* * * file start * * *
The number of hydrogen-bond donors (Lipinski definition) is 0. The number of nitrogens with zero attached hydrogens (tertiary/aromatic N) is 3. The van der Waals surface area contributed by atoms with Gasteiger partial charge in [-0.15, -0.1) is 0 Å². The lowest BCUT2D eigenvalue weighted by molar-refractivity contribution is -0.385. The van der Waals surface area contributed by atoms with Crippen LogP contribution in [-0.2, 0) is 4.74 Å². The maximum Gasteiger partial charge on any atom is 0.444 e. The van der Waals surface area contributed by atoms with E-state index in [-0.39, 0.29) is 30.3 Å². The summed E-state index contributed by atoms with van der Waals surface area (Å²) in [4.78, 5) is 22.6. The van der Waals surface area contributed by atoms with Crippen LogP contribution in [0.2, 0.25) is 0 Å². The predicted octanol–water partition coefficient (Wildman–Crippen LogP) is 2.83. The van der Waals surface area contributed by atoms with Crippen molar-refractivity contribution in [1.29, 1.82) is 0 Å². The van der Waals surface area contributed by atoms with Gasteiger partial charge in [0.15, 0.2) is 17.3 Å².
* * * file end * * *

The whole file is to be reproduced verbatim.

The number of hydrogen-bond donors (Lipinski definition) is 0. The number of nitrogens with zero attached hydrogens (tertiary/aromatic N) is 3. The van der Waals surface area contributed by atoms with Gasteiger partial charge in [-0.15, -0.1) is 0 Å². The lowest BCUT2D eigenvalue weighted by molar-refractivity contribution is -0.385. The van der Waals surface area contributed by atoms with Crippen LogP contribution in [-0.2, 0) is 4.74 Å². The maximum Gasteiger partial charge on any atom is 0.444 e. The van der Waals surface area contributed by atoms with E-state index in [-0.39, 0.29) is 30.3 Å². The summed E-state index contributed by atoms with van der Waals surface area (Å²) in [4.78, 5) is 22.6. The van der Waals surface area contributed by atoms with Crippen LogP contribution in [0.2, 0.25) is 0 Å². The predicted octanol–water partition coefficient (Wildman–Crippen LogP) is 2.83. The van der Waals surface area contributed by atoms with Crippen molar-refractivity contribution in [1.29, 1.82) is 0 Å². The van der Waals surface area contributed by atoms with Gasteiger partial charge in [0.15, 0.2) is 17.3 Å².